Whether purchasing a home, buying a car, starting a business or investing for retirement, all Americans rely on a stable financial system to pursue their hopes and dreams. Unfortunately, the impact of the recent financial crisis and subsequent recession was widespread and severe—particularly for low-income families. During my previous service as member of the House Committee on Financial Services, I had the opportunity to delve into many of financial issues that have been on the forefront throughout our economic downturn. From helping homeowners avoid foreclosure to holding the financial industry accountable for irresponsible and predatory conduct, I continue to represent Hoosier interests as they relate to one of our nation’s most important sectors.
Reforming the Financial System – Wall Street Reform and Consumer Protection Act
In the fall of 2008, some of our nation’s largest financial institutions began to fail, and many others came dangerously close to collapse. Turmoil on Wall Street and elsewhere caused banks to stop lending, hurting businesses large and small on Main Street. Today, the American people are still dealing with the fallout from the financial crisis known as the Great Recession. In an effort to reduce catastrophic risk, protect depositors and taxpayers, and stabilize home prices, I proudly cosponsored the landmark Wall Street Reform and Consumer Protection Act, more commonly known as Dodd-Frank, which was signed into law by the President Obama. These reforms help to ensure that financial crises on the scale of the one we experienced recently will not happen again.
For more information on improvements made by Dodd-Frank to our financial system, click here.
Protecting Consumers Rights
The Great Recession demonstrated quite clearly the need to protect consumers from predatory lending, deceptive credit card terms and other abusive practices. I strongly supported the establishment of the Consumer Financial Protection Bureau (CFPB) to enhance fair market operations by increasing transparency, simplicity, fairness, accountability and access in the market for consumer financial products and services. Going forward, the American people will have greater confidence when taking out a loan to buy home or car or signing up for a credit card. I am confident that financial practices deemed to be “unfair, deceptive or abusive” will be sharply curtailed once the CFPB is fully funded and adequately staffed.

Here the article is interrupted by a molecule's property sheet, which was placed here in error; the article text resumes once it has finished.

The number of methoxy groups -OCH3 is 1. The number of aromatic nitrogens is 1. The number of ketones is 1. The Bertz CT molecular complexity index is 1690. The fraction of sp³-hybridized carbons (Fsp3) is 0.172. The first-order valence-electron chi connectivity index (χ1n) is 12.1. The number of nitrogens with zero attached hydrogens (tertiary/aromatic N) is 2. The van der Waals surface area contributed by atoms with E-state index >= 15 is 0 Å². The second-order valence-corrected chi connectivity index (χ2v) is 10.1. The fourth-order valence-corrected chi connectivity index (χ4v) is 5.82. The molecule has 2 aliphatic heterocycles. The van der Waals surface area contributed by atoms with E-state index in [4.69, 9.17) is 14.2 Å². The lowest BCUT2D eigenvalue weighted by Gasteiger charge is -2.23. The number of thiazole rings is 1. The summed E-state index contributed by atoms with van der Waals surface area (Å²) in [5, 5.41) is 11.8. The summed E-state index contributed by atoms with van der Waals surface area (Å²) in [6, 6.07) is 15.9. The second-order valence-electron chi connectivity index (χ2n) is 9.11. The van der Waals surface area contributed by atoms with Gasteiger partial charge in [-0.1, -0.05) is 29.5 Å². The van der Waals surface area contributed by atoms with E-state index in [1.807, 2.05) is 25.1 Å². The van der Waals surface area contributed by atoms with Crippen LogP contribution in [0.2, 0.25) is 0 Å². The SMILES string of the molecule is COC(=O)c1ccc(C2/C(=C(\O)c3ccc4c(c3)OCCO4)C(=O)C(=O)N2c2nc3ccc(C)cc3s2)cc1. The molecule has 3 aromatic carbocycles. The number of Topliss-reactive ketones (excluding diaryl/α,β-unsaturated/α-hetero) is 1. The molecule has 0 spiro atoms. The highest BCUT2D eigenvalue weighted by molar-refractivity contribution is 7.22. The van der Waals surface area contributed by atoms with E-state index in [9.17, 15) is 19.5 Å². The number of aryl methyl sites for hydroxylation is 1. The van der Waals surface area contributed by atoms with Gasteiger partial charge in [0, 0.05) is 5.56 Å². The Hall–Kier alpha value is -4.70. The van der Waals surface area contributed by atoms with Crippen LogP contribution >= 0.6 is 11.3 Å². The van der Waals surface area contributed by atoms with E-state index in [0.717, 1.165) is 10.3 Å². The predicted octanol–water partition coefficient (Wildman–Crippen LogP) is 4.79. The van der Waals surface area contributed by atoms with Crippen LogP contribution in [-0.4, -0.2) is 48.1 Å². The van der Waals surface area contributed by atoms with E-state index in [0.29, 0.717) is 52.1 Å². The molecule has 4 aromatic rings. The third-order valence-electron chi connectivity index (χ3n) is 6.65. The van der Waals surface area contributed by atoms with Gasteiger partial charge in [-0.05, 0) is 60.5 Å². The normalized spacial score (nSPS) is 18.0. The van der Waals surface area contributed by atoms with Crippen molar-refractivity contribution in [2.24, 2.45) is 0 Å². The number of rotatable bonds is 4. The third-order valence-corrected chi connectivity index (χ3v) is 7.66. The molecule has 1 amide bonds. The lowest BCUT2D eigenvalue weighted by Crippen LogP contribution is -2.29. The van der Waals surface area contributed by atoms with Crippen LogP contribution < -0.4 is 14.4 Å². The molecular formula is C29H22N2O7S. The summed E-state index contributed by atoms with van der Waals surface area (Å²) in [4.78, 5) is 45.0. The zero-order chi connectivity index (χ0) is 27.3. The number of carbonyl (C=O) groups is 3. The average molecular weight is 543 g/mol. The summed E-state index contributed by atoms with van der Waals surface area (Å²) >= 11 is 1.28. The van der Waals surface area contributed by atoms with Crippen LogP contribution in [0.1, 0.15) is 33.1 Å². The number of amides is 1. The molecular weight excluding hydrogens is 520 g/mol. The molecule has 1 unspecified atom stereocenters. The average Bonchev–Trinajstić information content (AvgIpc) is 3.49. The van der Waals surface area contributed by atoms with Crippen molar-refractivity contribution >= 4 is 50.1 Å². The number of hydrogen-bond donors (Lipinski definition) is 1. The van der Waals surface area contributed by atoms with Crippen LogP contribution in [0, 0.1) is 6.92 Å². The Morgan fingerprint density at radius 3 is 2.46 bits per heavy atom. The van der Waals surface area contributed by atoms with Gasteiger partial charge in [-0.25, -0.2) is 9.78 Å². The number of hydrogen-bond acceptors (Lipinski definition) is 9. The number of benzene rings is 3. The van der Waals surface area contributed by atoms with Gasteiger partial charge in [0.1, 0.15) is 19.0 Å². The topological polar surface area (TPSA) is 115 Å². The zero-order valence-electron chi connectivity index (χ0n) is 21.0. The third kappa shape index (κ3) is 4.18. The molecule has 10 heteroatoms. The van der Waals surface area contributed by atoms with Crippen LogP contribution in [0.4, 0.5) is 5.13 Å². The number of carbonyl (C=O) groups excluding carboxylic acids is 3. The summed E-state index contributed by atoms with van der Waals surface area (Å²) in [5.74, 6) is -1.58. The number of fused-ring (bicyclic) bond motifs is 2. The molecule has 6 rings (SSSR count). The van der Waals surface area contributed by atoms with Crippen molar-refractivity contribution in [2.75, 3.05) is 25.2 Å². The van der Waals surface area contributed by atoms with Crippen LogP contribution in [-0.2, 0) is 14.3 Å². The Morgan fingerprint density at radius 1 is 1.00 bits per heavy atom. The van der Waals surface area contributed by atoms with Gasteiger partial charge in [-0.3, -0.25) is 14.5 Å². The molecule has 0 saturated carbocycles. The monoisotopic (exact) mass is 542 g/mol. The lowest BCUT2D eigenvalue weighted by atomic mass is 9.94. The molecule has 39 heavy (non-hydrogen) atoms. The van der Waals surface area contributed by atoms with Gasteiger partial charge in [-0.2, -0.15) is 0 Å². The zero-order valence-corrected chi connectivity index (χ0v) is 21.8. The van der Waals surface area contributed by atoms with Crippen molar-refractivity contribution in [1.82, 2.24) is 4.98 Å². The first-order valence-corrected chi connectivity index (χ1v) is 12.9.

The CFPB is an independent agency with the authority to:
- Require credit-card issuers to reduce interest rates and fees
- Require mortgage lenders to give clear information to lenders
- Eliminate arbitration requirements often hidden in the fine print of consumer and investment contracts that create an unfair advantage for Wall Street firms and other lenders
To read more about my support of CFPB, click here.
Supporting Fair Credit Practices
CFPB is now responsible for administering the CARD Act, the Credit Card Accountability, Responsibility, and Disclosure Act, which I worked on in the Financial Services Committee and helped pass in the House.
Today, thanks to provisions of the CARD Act, industry practices have changed in four significant ways.
- The long-standing practice of hiking interest rates on existing cardholder accounts has been dramatically curtailed.
- The amount of late fees consumers are paying has been substantially reduced.
- Over-limit fees have virtually disappeared in the credit card industry.
- Consumers report that their credit card costs are clearer.
Improving Financial Literacy
The financial crisis that began in the fall of 2008 demonstrated quite clearly the need to improve consumers’ understanding the basic financial principals that affect their lives but all too often are not fully understood. Despite the dramatic impact of this most recent crisis on the pocketbooks of households across the country, financial literacy remains is all too often woefully deficient.
I introduced the Young Adults Financial Literacy Act to help young adults get off to the right start in managing their personal finances. Because early financial decisions can have such a huge impact on one’s financial future, my legislation will help young men and women to avoid the pitfalls that often lead to overwhelming debt, poor credit scores and overwhelming anxiety.
The Young Adults Financial Literacy Act calls upon the Departments of Treasury and Education to provide grants to community organizations, high schools and universities for purpose of improving financial literacy amongst young adults. By providing our young people with the knowledge and the tools they need to effectively manage their finances, they are far more likely to live comfortably, provide for their families, and feel secure in their retirement.
I encourage all my constituents to click here to test their financial literacy.